From the classics to new releases, here’s what we have been spinning this week.
Sad Night Dynamite – Volume II
Contributed by Olly Lyng
The companion EP to the Glastonbury duo’s eclectic yet haunting eponymous debut picks up right where they left off. The range of influences here are clearly as broad as ever, but the EP seems to twist these influences in a more fascinating and creative way than ever. Unapologetically dark, this is a duo to keep a very close eye on.
Top Tracks: Demon, Psychedelic Views, Tramp
Jay-Z – Reasonable Doubt
Black Country, New Road – Ants from Up There
BC,NR occupy a really unique place within the post-punk movement. The midlands-based 7-piece experiment with more left-field instrumentation and musical tools than what the genre typically dictates. This latest album is the last to feature lead singer and guitarist Isaac Wood, making this beautiful album even more significant.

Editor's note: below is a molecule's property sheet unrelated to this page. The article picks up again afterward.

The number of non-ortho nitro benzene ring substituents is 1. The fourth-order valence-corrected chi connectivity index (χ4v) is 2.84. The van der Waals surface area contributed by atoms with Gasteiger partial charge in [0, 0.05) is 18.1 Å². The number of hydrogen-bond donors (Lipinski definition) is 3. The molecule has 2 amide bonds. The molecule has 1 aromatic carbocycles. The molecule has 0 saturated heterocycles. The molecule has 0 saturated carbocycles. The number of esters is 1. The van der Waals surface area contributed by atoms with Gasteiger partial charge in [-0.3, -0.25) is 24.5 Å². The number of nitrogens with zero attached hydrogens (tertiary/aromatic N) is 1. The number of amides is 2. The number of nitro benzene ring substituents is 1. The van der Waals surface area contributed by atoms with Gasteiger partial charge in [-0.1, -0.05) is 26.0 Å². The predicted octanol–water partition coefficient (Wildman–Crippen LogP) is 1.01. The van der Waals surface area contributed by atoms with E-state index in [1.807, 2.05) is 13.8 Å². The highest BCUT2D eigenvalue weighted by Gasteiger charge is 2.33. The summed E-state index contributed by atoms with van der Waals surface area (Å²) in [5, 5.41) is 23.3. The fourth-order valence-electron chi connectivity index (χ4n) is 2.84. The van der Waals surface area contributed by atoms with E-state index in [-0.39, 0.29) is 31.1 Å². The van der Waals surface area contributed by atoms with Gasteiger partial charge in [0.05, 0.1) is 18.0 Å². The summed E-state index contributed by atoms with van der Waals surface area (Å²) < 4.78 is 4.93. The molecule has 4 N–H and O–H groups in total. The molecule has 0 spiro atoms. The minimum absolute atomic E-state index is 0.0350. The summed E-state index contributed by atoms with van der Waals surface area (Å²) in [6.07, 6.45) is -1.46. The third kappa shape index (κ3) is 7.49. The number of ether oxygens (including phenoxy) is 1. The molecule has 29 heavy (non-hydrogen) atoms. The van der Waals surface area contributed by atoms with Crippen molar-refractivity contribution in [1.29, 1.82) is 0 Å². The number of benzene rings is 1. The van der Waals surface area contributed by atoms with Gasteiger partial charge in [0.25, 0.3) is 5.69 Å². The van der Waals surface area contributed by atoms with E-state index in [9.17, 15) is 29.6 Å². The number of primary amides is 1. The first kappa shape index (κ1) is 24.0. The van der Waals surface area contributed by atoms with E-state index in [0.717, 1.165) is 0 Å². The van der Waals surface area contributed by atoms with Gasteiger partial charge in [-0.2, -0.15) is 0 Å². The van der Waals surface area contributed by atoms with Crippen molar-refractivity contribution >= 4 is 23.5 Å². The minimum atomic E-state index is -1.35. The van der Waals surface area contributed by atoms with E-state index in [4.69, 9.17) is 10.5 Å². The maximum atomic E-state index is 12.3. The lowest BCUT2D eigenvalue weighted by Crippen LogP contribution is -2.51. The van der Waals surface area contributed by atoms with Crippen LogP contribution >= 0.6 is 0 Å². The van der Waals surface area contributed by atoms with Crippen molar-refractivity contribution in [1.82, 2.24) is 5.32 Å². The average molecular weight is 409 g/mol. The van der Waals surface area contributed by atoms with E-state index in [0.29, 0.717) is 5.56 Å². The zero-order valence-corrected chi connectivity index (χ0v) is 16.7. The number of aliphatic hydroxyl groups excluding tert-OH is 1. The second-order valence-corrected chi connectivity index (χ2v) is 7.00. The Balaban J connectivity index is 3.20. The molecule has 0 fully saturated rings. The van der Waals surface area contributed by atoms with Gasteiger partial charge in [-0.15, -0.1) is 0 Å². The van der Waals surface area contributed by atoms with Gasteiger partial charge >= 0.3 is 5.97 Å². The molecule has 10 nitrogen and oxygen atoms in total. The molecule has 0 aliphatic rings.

Top Tracks: Chaos Space Marine, Concorde, The Place Where He Inserted The Blade
Pulp – Different Class
Released at the height of the Britpop movement, Pulp‘s 1995 release is an absolute classic. Jarvis Cocker’s project has darted around various styles and genres, but what is found on Different Class is unparalleled. Different Class earned Pulp the Mercury prize in 1996 and sits at the top of their discography alongside His ‘n’ Hers.
Top Tracks: Common People, Disco 2000, Sorted For E’s & Wizz
Phoebe Bridgers – Punisher
Phoebe Bridgers has become somewhat of a cult figure within indie circles. Her deeply personal and explorative songwriting earns her almost universal acclaim. Punisher is an album born of depression, desire, and self-destruction, but it is a story of the journey towards therapy and a better life. The album feels like something of a response to her debut work Stranger in the Alps, which is an account of trauma, whilst Punisher is an account of the solutions to it.
Top Tracks: Kyoto, Moon Song, I Know the End